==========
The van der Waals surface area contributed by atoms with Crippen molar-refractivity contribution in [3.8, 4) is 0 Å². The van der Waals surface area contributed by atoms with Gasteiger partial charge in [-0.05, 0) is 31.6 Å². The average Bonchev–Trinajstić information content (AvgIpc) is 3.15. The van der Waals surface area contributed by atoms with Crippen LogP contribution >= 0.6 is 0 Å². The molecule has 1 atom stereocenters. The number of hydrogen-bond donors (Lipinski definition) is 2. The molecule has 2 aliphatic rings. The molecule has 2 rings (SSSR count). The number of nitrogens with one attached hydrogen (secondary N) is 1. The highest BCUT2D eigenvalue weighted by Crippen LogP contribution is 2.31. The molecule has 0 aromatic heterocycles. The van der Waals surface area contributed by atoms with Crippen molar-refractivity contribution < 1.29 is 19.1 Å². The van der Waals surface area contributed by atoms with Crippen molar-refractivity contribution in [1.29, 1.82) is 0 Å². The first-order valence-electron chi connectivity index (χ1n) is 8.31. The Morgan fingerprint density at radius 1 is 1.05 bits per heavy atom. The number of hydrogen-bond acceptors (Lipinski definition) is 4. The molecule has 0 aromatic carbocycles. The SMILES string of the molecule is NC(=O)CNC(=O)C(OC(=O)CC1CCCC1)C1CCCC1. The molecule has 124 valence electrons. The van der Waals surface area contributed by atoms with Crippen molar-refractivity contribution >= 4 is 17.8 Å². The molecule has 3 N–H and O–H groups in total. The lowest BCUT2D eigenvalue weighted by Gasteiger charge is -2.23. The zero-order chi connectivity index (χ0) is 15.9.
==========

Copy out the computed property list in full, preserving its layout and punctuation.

The van der Waals surface area contributed by atoms with Crippen molar-refractivity contribution in [3.8, 4) is 0 Å². The van der Waals surface area contributed by atoms with Gasteiger partial charge in [-0.05, 0) is 31.6 Å². The average Bonchev–Trinajstić information content (AvgIpc) is 3.15. The van der Waals surface area contributed by atoms with Crippen LogP contribution >= 0.6 is 0 Å². The molecule has 1 atom stereocenters. The number of hydrogen-bond donors (Lipinski definition) is 2. The molecule has 2 aliphatic rings. The molecule has 2 rings (SSSR count). The number of nitrogens with one attached hydrogen (secondary N) is 1. The highest BCUT2D eigenvalue weighted by Crippen LogP contribution is 2.31. The molecule has 0 aromatic heterocycles. The van der Waals surface area contributed by atoms with Crippen molar-refractivity contribution < 1.29 is 19.1 Å². The van der Waals surface area contributed by atoms with Crippen molar-refractivity contribution in [1.29, 1.82) is 0 Å². The first-order valence-electron chi connectivity index (χ1n) is 8.31. The Morgan fingerprint density at radius 1 is 1.05 bits per heavy atom. The number of hydrogen-bond acceptors (Lipinski definition) is 4. The molecule has 0 aromatic carbocycles. The SMILES string of the molecule is NC(=O)CNC(=O)C(OC(=O)CC1CCCC1)C1CCCC1. The molecule has 124 valence electrons. The van der Waals surface area contributed by atoms with Crippen molar-refractivity contribution >= 4 is 17.8 Å². The molecule has 3 N–H and O–H groups in total. The lowest BCUT2D eigenvalue weighted by Gasteiger charge is -2.23. The zero-order chi connectivity index (χ0) is 15.9.